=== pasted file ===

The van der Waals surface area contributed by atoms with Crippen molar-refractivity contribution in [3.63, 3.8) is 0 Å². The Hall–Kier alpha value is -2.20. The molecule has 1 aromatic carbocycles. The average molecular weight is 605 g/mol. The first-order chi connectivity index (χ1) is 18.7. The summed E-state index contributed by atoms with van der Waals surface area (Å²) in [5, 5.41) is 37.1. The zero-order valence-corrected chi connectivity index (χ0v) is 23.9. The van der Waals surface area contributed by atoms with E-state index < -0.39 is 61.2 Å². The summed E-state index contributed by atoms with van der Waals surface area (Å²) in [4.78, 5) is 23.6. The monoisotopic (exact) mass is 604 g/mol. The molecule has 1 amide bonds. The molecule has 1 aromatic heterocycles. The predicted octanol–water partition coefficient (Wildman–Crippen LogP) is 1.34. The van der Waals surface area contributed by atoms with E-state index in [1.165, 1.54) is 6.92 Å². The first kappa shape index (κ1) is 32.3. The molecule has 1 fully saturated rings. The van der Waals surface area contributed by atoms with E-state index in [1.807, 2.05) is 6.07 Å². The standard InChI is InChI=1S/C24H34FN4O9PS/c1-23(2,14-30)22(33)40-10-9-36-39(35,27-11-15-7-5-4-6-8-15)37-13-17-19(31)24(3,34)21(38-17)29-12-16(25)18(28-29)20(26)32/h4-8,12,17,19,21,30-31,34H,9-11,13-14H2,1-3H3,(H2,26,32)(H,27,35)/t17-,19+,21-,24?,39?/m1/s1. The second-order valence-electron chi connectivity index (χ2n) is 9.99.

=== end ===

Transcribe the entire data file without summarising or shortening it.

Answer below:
The van der Waals surface area contributed by atoms with Crippen molar-refractivity contribution in [3.63, 3.8) is 0 Å². The Hall–Kier alpha value is -2.20. The molecule has 1 aromatic carbocycles. The average molecular weight is 605 g/mol. The first-order chi connectivity index (χ1) is 18.7. The summed E-state index contributed by atoms with van der Waals surface area (Å²) in [5, 5.41) is 37.1. The zero-order valence-corrected chi connectivity index (χ0v) is 23.9. The van der Waals surface area contributed by atoms with E-state index < -0.39 is 61.2 Å². The summed E-state index contributed by atoms with van der Waals surface area (Å²) in [4.78, 5) is 23.6. The monoisotopic (exact) mass is 604 g/mol. The molecule has 1 amide bonds. The molecule has 1 aromatic heterocycles. The predicted octanol–water partition coefficient (Wildman–Crippen LogP) is 1.34. The van der Waals surface area contributed by atoms with E-state index in [1.165, 1.54) is 6.92 Å². The first kappa shape index (κ1) is 32.3. The molecule has 1 fully saturated rings. The van der Waals surface area contributed by atoms with E-state index in [1.807, 2.05) is 6.07 Å². The standard InChI is InChI=1S/C24H34FN4O9PS/c1-23(2,14-30)22(33)40-10-9-36-39(35,27-11-15-7-5-4-6-8-15)37-13-17-19(31)24(3,34)21(38-17)29-12-16(25)18(28-29)20(26)32/h4-8,12,17,19,21,30-31,34H,9-11,13-14H2,1-3H3,(H2,26,32)(H,27,35)/t17-,19+,21-,24?,39?/m1/s1. The second-order valence-electron chi connectivity index (χ2n) is 9.99.